UN tells Ireland to introduce compulsory objective sex education

A United Nations Committee has recommended that Ireland should integrate objective compulsory sex education into the school curriculum, and should closely monitor and evaluate its delivery by schools.

This is a result of Atheist Ireland raising this issue with the Committee on the Elimination of Discrimination Against Women (CEDAW). It is the first time the UN has examined sex education in Irish schools.

Atheist Ireland told the Committee that sex education is delivered according to the ethos of schools at both primary and second level. The vast majority of schools are under the patronage of the Catholic Church. This means that it is Catholic sex education that is delivered in most schools.

The Recommendation from the UN Committee reads:

(c) Integrate compulsory and standardised age-appropriate education on sexual and reproductive health and rights into school curricula, including comprehensive sex education for adolescent girls and boys covering responsible sexual behaviours and focused on preventing early pregnancies; and ensure that it is scientifically objective and its delivery by schools is closely monitored and evaluated;

The Committee also stated that:

The Committee further welcomes the introduction of a new short course in Social, Personal and Health Education (SPHE) for the junior cycle. Nevertheless, the Committee is concerned at:

(a) Reports of stereotypes and sexism in the field of education, and at the lack of concrete measures to curb this phenomenon;

(b) The gender-approach of the apprenticeship training programme, which effectively attracts few women and girls;

(c) The narrow approach towards the provision of sexuality education due to the fact the content of the Relationship and Sexuality Education (RSE) curriculum is left to institutions to deliver it according to the schools ethos and values and as a result it is often taught together with biology and religious courses.

(CEDAW/C/IRL/CO/6-7 Concluding observations on the combined sixth and seventh periodic reports of Ireland)

Proposals by Atheist Ireland

Atheist Ireland had made a Submission to the UN Committee on the provision of sex education in Irish Schools and had pointed out that it was delivered in accordance with the ethos of the Patron. You can find that Submission here.

The State delegation from Ireland at the UN informed the Committee about sex education in Irish Schools.  However, the State failed to point out that it was delivered according to the ethos of the Catholic Church in the vast majority of schools in Ireland.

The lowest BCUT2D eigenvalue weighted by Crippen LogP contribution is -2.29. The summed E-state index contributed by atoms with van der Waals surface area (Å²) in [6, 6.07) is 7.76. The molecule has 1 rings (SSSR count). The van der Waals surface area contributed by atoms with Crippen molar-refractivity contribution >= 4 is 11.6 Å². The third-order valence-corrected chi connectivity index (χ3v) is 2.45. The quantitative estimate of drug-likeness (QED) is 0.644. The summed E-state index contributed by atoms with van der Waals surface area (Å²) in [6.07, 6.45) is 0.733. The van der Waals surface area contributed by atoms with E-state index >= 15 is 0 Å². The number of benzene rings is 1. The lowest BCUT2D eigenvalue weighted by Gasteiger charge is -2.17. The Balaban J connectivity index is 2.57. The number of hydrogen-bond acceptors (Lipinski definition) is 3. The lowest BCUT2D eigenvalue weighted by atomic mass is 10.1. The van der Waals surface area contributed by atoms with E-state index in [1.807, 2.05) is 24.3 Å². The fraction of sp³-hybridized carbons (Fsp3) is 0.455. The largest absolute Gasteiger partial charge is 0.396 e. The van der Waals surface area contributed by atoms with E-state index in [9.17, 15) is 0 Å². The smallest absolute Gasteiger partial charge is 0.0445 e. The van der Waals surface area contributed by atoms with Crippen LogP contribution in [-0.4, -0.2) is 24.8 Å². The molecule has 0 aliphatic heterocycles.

The discussion at the UN with the State is recorded as follows:-

13. Ms. Gbedemah – UN

14. It would be interesting to know what efforts had been made to introduce a compulsory, comprehensive sex education programme in all schools. She would welcome more information about the Teen Parents Support Programme, such as how many teenagers had taken advantage of it. In the same connection, she wondered how many of the nearly 1,200 girls who had given birth in 2015 had returned to school.

Mr. O’Leary (Ireland) said

23. Schools delivered sexual and reproductive health education through relationship and sexuality education, which was mandatory at the primary school level and for the first three years and the senior cycle of post-primary education. Relationship and sexuality education was structured around three themes: human growth and development, human sexuality and human relationships.

To promote the implementation of the social, personal and health education curriculum, including relationship and sexuality education, the Department of Education and Skills provided guidelines and teaching materials for schools and a continuing professional development programme for teachers. In addition, the curriculum in that area could be supplemented by visits from external speakers and agencies.

Position of Catholic Bishops

In a recent Submission to the National Council of Curriculum & Assessment in relation to the proposed new course on education about Religions and beliefs, the Catholic Bishops said:

“In the area of Relationships and Sexuality Education… it is explicitly acknowledged that the curriculum must be interpreted in the context of the characteristic spirit of the school. Similarly, NCCA proposals in areas such as religion and ethics should accord with the characteristic spirit of the school. The determination of the ethos or characteristic spirit of a school is not the function of the NCCA or the Minister but rests with the Patron.”

Conclusion

The Irish State is well aware that sex education in Irish schools is delivered in the main by teachers educated to deliver and uphold a Catholic ethos, but it was not prepared to tell the UN about this. Atheist Ireland will continue to campaign for the rights of children to receive sex education in an objective manner and without religious bias.

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